About the Grassfed Cattle Levy Cattle

Levies paid by cattle producers on the sale of their livestock are collected by the Department of Agriculture's Levies Service and distributed to Meat and Livestock Australia (MLA), Animal Health Australia (AHA) and the National Residue Survey (NRS).

Cattle Council of Australia plays an important role in overseeing how the levy is invested in projects designed to increase on-farm productivity, profitability and sustainability of grassfed cattle producers. Information on how the grassfed cattle levy is used can be found here

Cattle Council of Australia Factsheet

Cattle Council of Australia is the peak producer organisation representing Australia's beef cattle producers. The factsheet outlines how Cattle Council works to enhance industry's productivity, profitability and sustainability by representing all producers to industry decision-makers and stakeholders. Dowload your copy of the factsheet here

Fit to Load Guide for Domestic and Export Markets 

Cattle Council in collaboration with Meat and Livestock Australia and Livecorp have combined the domestic and export fit to load guides into one easy to use brochure. You can download a copy here

Cattle Health Declarations

National animal health statements are a way of producers to provide information about the animal health status of their herds. Buyers should ask for a copy and use the information provided to determine the health risks associated with the animals offered the sale. Information on the Cattle Health declarations can be found here

The New Approach to JD

The new, national approach to Johne’s disease (JD) in cattle – the BJD Framework – offers a fresh approach to the management of the endemic disease. It focuses on managing on-farm biosecurity risk rather than controlling disease through regulation, and treats JD as just one of many diseases that producers must manage within their business.

Supported by more flexible regulation, producers will be able to make informed decisions about the opportunities and risks associated with purchasing livestock.

JD is difficult, but not impossible, to eradicate from infected properties. The principal focuses are to avoid introducing JD infection into a disease-free beef cattle herd; and to detect, isolate and cull high-risk animals from a newly infected herd.

Read more about the new approach here.

Beef Fast Facts

This fact sheet contains information about beef consumption, who Australia exports to and national beef figures.

Cattle Market Projections

Cattle supplies are anticipated to remain tight in 2018 with only a small rise forecast in adult slaughter to 7.4 million head, as the herd rebuild continues. A dry winter/spring across many parts of Australia resulted in higher than expected turn-off in the second half of 2017, which is likely to result in another restricted year for cattle flow in 2018. If the three-month rainfall outlook from the Bureau of Meteorology (BOM) comes to fruition, it is likely to see tight supplies in certain regions, particularly through the mid part of the year.

After a record year for carcase weights in 2017, 2018 will likely see this drop back in line with long-term trends. This, combined with the forecasted increase in slaughter, would see beef production lifting 1% to 2.17 million tonnes carcase weight (cwt). A lower number of cattle on feed is expected after the highs seen in 2017, where there were three consecutive quarters with over one million head on feed. A decline towards the 850,000–950,000 head mark is expected, driven by increasing grain prices combined with a growing gap between feeder and 100-day finished over-the-hook prices (¢/kg) – underpinned by restockers continuing to pay premiums in the young cattle market and increased US competition in key grainfed export markets.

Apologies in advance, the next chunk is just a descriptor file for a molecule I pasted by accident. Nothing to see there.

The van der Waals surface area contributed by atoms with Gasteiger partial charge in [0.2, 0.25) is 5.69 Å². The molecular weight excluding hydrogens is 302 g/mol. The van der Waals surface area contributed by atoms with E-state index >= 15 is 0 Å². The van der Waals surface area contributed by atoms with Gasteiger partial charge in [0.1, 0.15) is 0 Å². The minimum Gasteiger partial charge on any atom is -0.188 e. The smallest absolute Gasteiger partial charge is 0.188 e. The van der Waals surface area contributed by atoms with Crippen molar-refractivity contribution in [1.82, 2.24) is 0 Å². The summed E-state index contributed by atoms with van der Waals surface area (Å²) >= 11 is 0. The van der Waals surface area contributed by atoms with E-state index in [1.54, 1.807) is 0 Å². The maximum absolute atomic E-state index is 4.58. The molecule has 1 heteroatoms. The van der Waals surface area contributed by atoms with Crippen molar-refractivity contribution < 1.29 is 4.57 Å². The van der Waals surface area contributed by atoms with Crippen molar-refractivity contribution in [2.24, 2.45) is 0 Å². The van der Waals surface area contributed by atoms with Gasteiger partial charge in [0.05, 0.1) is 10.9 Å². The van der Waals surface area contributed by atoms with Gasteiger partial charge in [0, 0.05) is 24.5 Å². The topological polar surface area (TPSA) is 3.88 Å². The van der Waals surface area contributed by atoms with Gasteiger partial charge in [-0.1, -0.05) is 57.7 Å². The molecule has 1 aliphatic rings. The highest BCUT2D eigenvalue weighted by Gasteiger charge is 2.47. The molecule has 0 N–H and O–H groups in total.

It is shaping up to be a challenging year ahead for Australian beef exports, with expected increases in production and exports from many of our major competitors, including the US and Brazil. Australia's boxed beef exports are still expected to edge above one million tonnes shipped weight (swt) following the forecasted growth in production, which will be larger than any year prior to 2013, as many strong international demand fundamentals remain in place. A key factor will be if the US consumer continues increasing their per capita consumption – soaking up much of the growing US production and preventing a large portion of product from entering export markets.

Prices will come under pressure in 2018 and 2019 as the aforementioned international competition intensifies, with a key watchout being the premium Australia can continue to command for its high quality product. Restocker interest throughout the year will again be a key driver of the Eastern Young Cattle Indicator (EYCI). The rally seen throughout October/November 2017, due to some good rainfall across Queensland and NSW, demonstrated restocker intent given the right conditions.

Read the full market projections here.

Market Information

MLA provides the latest news, market reporting, in-depth analysis and forecasting for domestic and overseas red meat markets and livestock exports.

Beef News

Beef Central provides daily updates on events, issues and news surrounding beef production, marketing and processing -

Representing Your Industry

Any beef producer in Australia can become a Cattle Council member. Membership is $100 (+GST) annually per individual or Property Identification Code (PIC). For those producers who are already members of a State Farming Organisation, the membership fee is waived. Click here for more information on becoming a member.

Become A Member

Contact Us

Contact the Cattle Council of Australia using the form below